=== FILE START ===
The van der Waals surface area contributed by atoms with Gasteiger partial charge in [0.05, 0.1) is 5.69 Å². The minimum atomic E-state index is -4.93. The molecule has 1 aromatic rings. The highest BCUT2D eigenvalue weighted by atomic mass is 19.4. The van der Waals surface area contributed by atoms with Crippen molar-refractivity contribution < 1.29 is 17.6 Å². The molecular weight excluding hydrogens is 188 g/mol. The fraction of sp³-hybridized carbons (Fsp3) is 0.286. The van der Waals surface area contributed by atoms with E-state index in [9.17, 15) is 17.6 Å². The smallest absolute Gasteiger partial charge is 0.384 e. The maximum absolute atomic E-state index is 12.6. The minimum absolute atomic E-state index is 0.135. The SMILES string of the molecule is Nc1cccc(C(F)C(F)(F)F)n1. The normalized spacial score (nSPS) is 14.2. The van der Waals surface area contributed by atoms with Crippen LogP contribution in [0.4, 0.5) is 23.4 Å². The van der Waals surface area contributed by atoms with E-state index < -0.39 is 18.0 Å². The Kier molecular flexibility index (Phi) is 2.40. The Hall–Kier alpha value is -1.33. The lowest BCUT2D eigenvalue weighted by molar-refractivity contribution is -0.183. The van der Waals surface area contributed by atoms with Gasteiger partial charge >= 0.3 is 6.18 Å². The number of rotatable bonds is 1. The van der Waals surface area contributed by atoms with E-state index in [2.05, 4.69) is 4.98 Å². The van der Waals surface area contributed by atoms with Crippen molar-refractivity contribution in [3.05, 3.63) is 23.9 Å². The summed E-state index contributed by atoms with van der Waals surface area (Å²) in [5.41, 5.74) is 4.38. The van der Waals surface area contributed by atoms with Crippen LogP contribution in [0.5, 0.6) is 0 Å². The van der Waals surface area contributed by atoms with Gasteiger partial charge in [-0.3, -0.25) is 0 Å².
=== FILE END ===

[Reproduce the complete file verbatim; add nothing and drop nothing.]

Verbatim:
The van der Waals surface area contributed by atoms with Gasteiger partial charge in [0.05, 0.1) is 5.69 Å². The minimum atomic E-state index is -4.93. The molecule has 1 aromatic rings. The highest BCUT2D eigenvalue weighted by atomic mass is 19.4. The van der Waals surface area contributed by atoms with Crippen molar-refractivity contribution < 1.29 is 17.6 Å². The molecular weight excluding hydrogens is 188 g/mol. The fraction of sp³-hybridized carbons (Fsp3) is 0.286. The van der Waals surface area contributed by atoms with E-state index in [9.17, 15) is 17.6 Å². The smallest absolute Gasteiger partial charge is 0.384 e. The maximum absolute atomic E-state index is 12.6. The minimum absolute atomic E-state index is 0.135. The SMILES string of the molecule is Nc1cccc(C(F)C(F)(F)F)n1. The normalized spacial score (nSPS) is 14.2. The van der Waals surface area contributed by atoms with Crippen LogP contribution in [0.4, 0.5) is 23.4 Å². The van der Waals surface area contributed by atoms with E-state index < -0.39 is 18.0 Å². The Kier molecular flexibility index (Phi) is 2.40. The Hall–Kier alpha value is -1.33. The lowest BCUT2D eigenvalue weighted by molar-refractivity contribution is -0.183. The van der Waals surface area contributed by atoms with Gasteiger partial charge >= 0.3 is 6.18 Å². The number of rotatable bonds is 1. The van der Waals surface area contributed by atoms with E-state index in [2.05, 4.69) is 4.98 Å². The van der Waals surface area contributed by atoms with Crippen molar-refractivity contribution in [3.05, 3.63) is 23.9 Å². The summed E-state index contributed by atoms with van der Waals surface area (Å²) in [5.41, 5.74) is 4.38. The van der Waals surface area contributed by atoms with Crippen LogP contribution in [0.5, 0.6) is 0 Å². The van der Waals surface area contributed by atoms with Gasteiger partial charge in [-0.3, -0.25) is 0 Å².